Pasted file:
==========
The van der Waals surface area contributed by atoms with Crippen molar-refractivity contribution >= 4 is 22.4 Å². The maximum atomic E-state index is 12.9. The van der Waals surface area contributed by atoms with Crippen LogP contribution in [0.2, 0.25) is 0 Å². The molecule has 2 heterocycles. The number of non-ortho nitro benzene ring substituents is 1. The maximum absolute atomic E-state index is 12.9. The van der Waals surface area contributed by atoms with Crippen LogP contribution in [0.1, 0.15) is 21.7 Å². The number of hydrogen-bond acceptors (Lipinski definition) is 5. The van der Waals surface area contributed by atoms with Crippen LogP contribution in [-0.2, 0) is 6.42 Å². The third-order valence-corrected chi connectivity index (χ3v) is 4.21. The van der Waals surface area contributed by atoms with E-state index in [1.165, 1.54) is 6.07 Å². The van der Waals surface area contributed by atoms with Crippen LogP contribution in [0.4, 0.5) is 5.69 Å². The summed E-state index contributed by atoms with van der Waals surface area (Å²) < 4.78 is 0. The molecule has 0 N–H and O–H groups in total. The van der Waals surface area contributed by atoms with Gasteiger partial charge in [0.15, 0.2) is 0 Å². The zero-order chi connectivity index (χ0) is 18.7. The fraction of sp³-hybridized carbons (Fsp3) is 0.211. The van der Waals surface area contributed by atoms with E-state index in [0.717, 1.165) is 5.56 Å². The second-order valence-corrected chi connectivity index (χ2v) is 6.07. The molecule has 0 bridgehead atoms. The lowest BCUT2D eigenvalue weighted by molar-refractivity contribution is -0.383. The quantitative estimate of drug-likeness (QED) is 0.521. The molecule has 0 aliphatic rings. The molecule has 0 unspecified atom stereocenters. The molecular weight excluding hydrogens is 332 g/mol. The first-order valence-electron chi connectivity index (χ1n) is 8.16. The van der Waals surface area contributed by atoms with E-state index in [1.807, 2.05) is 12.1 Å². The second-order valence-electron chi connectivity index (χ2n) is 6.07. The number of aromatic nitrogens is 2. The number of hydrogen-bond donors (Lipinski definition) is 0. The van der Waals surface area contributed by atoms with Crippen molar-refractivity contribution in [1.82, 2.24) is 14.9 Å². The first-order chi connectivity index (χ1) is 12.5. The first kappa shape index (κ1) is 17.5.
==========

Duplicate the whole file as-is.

The van der Waals surface area contributed by atoms with Crippen molar-refractivity contribution >= 4 is 22.4 Å². The maximum atomic E-state index is 12.9. The van der Waals surface area contributed by atoms with Crippen LogP contribution in [0.2, 0.25) is 0 Å². The molecule has 2 heterocycles. The number of non-ortho nitro benzene ring substituents is 1. The maximum absolute atomic E-state index is 12.9. The van der Waals surface area contributed by atoms with Crippen LogP contribution in [0.1, 0.15) is 21.7 Å². The number of hydrogen-bond acceptors (Lipinski definition) is 5. The van der Waals surface area contributed by atoms with Crippen LogP contribution in [-0.2, 0) is 6.42 Å². The third-order valence-corrected chi connectivity index (χ3v) is 4.21. The van der Waals surface area contributed by atoms with E-state index in [1.165, 1.54) is 6.07 Å². The van der Waals surface area contributed by atoms with Crippen LogP contribution in [0.4, 0.5) is 5.69 Å². The summed E-state index contributed by atoms with van der Waals surface area (Å²) < 4.78 is 0. The molecule has 0 N–H and O–H groups in total. The van der Waals surface area contributed by atoms with Gasteiger partial charge in [0.15, 0.2) is 0 Å². The zero-order chi connectivity index (χ0) is 18.7. The fraction of sp³-hybridized carbons (Fsp3) is 0.211. The van der Waals surface area contributed by atoms with E-state index in [0.717, 1.165) is 5.56 Å². The second-order valence-corrected chi connectivity index (χ2v) is 6.07. The molecule has 0 bridgehead atoms. The lowest BCUT2D eigenvalue weighted by molar-refractivity contribution is -0.383. The quantitative estimate of drug-likeness (QED) is 0.521. The molecule has 0 aliphatic rings. The molecule has 0 unspecified atom stereocenters. The molecular weight excluding hydrogens is 332 g/mol. The first-order valence-electron chi connectivity index (χ1n) is 8.16. The van der Waals surface area contributed by atoms with E-state index in [1.807, 2.05) is 12.1 Å². The second-order valence-electron chi connectivity index (χ2n) is 6.07. The number of aromatic nitrogens is 2. The number of hydrogen-bond donors (Lipinski definition) is 0. The van der Waals surface area contributed by atoms with Crippen molar-refractivity contribution in [1.82, 2.24) is 14.9 Å². The first-order chi connectivity index (χ1) is 12.5. The first kappa shape index (κ1) is 17.5.